Urban informatics, ubiquitous computing and social media for healthy cities

10 August 2011

This paper discusses the relationship between modern digital technology and the urban environment.

The increasing ubiquity of digital technology, internet services and location-aware applications in our everyday lives allows for a seamless transitioning between the visible and the invisible infrastructure of cities: road systems, building complexes, information and communication technology, and people networks create a buzzing environment that is alive and exciting. Driven by curiosity, initiative and interdisciplinary exchange, the Urban Informatics Research Lab at Queensland University of Technology (QUT), Brisbane, Australia, is an emerging cluster of people interested in research and development at the intersection of people, place and technology with a focus on cities, locative media and mobile technology. This paper introduces urban informatics as a transdisciplinary practice across people, place and technology that can aid local governments, urban designers and planners in creating responsive and inclusive urban spaces and nurturing healthy cities. Three challenges are being discussed. First, people, and the challenge of creativity explores the opportunities and challenges of urban informatics that can lead to the design and development of new tools, methods and applications fostering participation, the democratisation of knowledge, and new creative practices. Second, technology, and the challenge of innovation examines how urban informatics can be applied to support user-led innovation with a view to promote entrepreneurial ideas and creative industries. Third, place, and the challenge of engagement discusses the potential to establish places within cities that are dedicated to place-based applications of urban informatics with a view to deliver community and civic engagement strategies.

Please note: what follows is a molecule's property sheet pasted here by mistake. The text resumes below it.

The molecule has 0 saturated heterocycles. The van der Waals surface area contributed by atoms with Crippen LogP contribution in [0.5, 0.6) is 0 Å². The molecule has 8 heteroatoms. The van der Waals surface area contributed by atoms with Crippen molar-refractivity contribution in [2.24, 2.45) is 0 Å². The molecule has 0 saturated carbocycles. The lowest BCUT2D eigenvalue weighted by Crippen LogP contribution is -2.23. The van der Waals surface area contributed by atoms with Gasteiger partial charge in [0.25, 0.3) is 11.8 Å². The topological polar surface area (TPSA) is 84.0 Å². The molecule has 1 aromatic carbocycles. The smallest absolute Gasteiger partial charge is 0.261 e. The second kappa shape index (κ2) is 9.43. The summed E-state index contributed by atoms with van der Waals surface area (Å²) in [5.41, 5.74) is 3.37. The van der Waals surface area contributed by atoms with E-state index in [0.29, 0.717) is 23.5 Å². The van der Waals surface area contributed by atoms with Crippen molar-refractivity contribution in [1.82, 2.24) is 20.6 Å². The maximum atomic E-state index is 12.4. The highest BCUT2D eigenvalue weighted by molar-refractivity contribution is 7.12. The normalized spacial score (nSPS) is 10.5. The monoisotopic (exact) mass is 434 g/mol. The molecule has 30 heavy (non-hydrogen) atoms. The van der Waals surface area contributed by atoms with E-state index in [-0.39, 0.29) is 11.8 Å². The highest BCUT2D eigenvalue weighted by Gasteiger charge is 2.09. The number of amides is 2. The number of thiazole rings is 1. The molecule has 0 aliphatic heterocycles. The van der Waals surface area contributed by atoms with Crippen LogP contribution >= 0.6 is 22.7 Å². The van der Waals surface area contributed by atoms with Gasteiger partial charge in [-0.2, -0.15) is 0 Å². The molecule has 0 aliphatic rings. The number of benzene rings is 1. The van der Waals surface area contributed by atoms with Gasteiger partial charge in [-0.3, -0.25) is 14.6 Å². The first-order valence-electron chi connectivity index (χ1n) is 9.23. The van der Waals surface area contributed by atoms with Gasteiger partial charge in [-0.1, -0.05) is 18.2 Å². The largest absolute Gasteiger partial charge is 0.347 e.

Image: An artwork commissioned by the Urban Informatics Research Lab to illustrate the physical
and digital layers of the city.

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